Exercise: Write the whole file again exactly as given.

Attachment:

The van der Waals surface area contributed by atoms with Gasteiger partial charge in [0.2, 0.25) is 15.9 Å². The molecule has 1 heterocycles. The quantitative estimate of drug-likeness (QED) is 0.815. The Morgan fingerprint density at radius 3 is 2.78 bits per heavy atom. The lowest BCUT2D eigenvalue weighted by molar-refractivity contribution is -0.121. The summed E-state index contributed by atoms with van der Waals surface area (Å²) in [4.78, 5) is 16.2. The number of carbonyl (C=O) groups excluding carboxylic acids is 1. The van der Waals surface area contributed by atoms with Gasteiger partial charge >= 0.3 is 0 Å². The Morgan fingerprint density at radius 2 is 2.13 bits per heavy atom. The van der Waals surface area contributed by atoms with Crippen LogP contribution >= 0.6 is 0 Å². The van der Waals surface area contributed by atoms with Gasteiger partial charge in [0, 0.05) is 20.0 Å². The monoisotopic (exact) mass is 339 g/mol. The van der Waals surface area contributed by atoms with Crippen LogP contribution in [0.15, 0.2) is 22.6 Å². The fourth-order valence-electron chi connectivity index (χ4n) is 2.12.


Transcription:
The van der Waals surface area contributed by atoms with Gasteiger partial charge in [0.2, 0.25) is 15.9 Å². The molecule has 1 heterocycles. The quantitative estimate of drug-likeness (QED) is 0.815. The Morgan fingerprint density at radius 3 is 2.78 bits per heavy atom. The lowest BCUT2D eigenvalue weighted by molar-refractivity contribution is -0.121. The summed E-state index contributed by atoms with van der Waals surface area (Å²) in [4.78, 5) is 16.2. The number of carbonyl (C=O) groups excluding carboxylic acids is 1. The van der Waals surface area contributed by atoms with Gasteiger partial charge >= 0.3 is 0 Å². The Morgan fingerprint density at radius 2 is 2.13 bits per heavy atom. The van der Waals surface area contributed by atoms with Crippen LogP contribution >= 0.6 is 0 Å². The van der Waals surface area contributed by atoms with Gasteiger partial charge in [0, 0.05) is 20.0 Å². The monoisotopic (exact) mass is 339 g/mol. The van der Waals surface area contributed by atoms with Crippen LogP contribution in [0.15, 0.2) is 22.6 Å². The fourth-order valence-electron chi connectivity index (χ4n) is 2.12.